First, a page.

This past Sunday was Father’s Day. It was a great day honoring the men of our church. I preached a message, “What Kind of Father Do You Need” and encouraged our men to be the Father to their families as Abraham was a Father to his generations. My daughter made a surprise visit through the weekend and sang a beautiful song. I gave all the men a gift and believed we had reached the end of our service.
Jack and Beverly Peters did a very special thing. Something they are so good at. They spread the word to the church to feel free to bring a Father’s Day card to me and include something special inside… MONEY! Not spendable money, but important money to me. Since about 5 years of age I have had coin books and worked hard a filling them with all the years and versions of coins. Penny’s, Nickles, Dimes, Quarters and so on. This gave me a numismatic desire that at times has consumed me.
- Once, I belonged to a coin collection company, and regularly was mailed coins from all age and denominations. I was allowed to keep what I wanted, pay for what I kept, and return the others back to the home office.
- Having spent many years working in a bank, I have always swapped personal currency for collectable currency. One central vault used to call me when they came across Silver Certificate bills – 1’s, 2’s, 5’s, etc. Once they had a 500.00 bill but I did not have enough money available for that. At another bank, tellers would call me when they got something special in their till and give me the first opportunity to purchase the collectable.
- Knowing what kind of money passed through the bank, as a customer I used to buy a certain amount of rolled coins and inspect every coin for a collectable. When done, I would re-roll the coins and trade them in for more rolls. This produced a lot of elderly pennies, war-time nickles, mercury dimes, and other silver coins.
- When working in downtown Houston, a currency exchange place used to place devalued bills in cardboard boxes and sell them, generally 5 bills for $1.00….. Some pretty bills that were basically worthless, nevertheless I would purchase some.
- I have asked various missionaries passing through my world to send me money of their destination and I would gladly send them back an offering of support. To date, several have sent me bills and coinage and I’ve appreciated every mailing. Several missionary’s would used various coinage given to churches to help us remember them and pray for them – I still have the coin from China with a square hole in the middle that I received in Alaska in the early 80’s. Any money they sale, ends up in my hands!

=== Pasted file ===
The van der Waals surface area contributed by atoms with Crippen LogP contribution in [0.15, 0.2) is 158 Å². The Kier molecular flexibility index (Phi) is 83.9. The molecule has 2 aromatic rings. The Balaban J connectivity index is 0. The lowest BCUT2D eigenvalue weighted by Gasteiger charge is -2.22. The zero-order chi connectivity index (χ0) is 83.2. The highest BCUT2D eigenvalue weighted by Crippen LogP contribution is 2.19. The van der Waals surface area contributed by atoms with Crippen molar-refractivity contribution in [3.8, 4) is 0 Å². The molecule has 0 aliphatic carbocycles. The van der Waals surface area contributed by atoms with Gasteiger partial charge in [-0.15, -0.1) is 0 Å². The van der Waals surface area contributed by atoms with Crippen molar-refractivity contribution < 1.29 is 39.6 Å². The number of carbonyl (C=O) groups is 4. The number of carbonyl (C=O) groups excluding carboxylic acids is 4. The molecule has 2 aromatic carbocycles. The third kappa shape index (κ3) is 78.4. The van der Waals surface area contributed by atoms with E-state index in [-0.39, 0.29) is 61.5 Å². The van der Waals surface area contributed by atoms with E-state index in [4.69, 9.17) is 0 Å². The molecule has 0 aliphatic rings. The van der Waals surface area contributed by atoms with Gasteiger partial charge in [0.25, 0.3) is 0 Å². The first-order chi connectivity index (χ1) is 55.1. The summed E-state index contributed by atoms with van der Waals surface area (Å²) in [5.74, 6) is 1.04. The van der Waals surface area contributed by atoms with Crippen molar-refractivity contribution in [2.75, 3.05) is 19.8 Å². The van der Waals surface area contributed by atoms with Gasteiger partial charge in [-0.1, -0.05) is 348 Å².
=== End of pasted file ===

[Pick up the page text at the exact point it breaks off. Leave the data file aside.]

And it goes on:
- My Aunt Velma used to work at a place in CA where she was around money all day long. When she came through Houston she would always give me Silver Dollars for gas money. I never spent them for that! They are in my collection.
- My son-in-law came back from a Missions trip to Poland and brought me some samples. Just the way a son-in-law should be!!
Needless to say, when the cards came to me last Sunday with various collectable coins included in the envelopes, I was surprised, happy, and excited. I have spent these past few days opening every card and looking at these special additions to my stash. There have been a few silver coins, pennies from my birth year (1955), and foreign coins from Mexico, Philippines and Europe.
In teaching a banking class I found a statement that said something along this line: “Collecting of coinage is nothing but hoarding and does not do our financial system an favors.” Maybe so. Maybe not. I will say that if anyone has something they are hoarding and would like to give up, then feel free to send it to me and I will “hoard” for you!
Now, my collection is worth nothing financially to anybody. It is my part-time enjoyment and every so often I will dust open the bins and books and flip through my collection. Just like some of you do with baseball cards, or jewelry, or thimbles, or shot glasses, or salt/pepper shakers. You collect what you want and I’ll do the same. (My past collection has included key chains, cigarette lighters, etc.)
Thank you mom and dad for encouraging a great past-time for me. It has brought me over 50 years of enjoyment!